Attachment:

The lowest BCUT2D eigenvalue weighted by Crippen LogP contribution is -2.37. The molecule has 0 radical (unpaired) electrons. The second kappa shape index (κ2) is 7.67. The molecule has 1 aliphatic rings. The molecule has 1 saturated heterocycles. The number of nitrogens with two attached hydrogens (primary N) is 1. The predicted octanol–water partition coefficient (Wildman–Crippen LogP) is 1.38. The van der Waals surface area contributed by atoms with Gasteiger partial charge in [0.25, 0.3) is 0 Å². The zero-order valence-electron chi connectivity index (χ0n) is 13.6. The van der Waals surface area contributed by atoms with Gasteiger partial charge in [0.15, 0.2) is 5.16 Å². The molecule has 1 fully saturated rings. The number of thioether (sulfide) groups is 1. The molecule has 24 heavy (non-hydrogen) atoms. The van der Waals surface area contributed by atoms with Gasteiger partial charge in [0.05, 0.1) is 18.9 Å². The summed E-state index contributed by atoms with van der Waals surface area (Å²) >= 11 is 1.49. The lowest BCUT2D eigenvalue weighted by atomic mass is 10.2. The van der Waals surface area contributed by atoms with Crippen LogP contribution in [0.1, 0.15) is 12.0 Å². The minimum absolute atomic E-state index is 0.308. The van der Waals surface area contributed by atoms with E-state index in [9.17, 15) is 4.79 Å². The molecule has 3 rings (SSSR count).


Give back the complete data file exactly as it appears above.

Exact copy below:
The lowest BCUT2D eigenvalue weighted by Crippen LogP contribution is -2.37. The molecule has 0 radical (unpaired) electrons. The second kappa shape index (κ2) is 7.67. The molecule has 1 aliphatic rings. The molecule has 1 saturated heterocycles. The number of nitrogens with two attached hydrogens (primary N) is 1. The predicted octanol–water partition coefficient (Wildman–Crippen LogP) is 1.38. The van der Waals surface area contributed by atoms with Gasteiger partial charge in [0.25, 0.3) is 0 Å². The zero-order valence-electron chi connectivity index (χ0n) is 13.6. The van der Waals surface area contributed by atoms with Gasteiger partial charge in [0.15, 0.2) is 5.16 Å². The molecule has 1 fully saturated rings. The number of thioether (sulfide) groups is 1. The molecule has 24 heavy (non-hydrogen) atoms. The van der Waals surface area contributed by atoms with Gasteiger partial charge in [0.05, 0.1) is 18.9 Å². The summed E-state index contributed by atoms with van der Waals surface area (Å²) >= 11 is 1.49. The lowest BCUT2D eigenvalue weighted by atomic mass is 10.2. The van der Waals surface area contributed by atoms with Crippen LogP contribution in [0.1, 0.15) is 12.0 Å². The minimum absolute atomic E-state index is 0.308. The van der Waals surface area contributed by atoms with E-state index in [9.17, 15) is 4.79 Å². The molecule has 3 rings (SSSR count).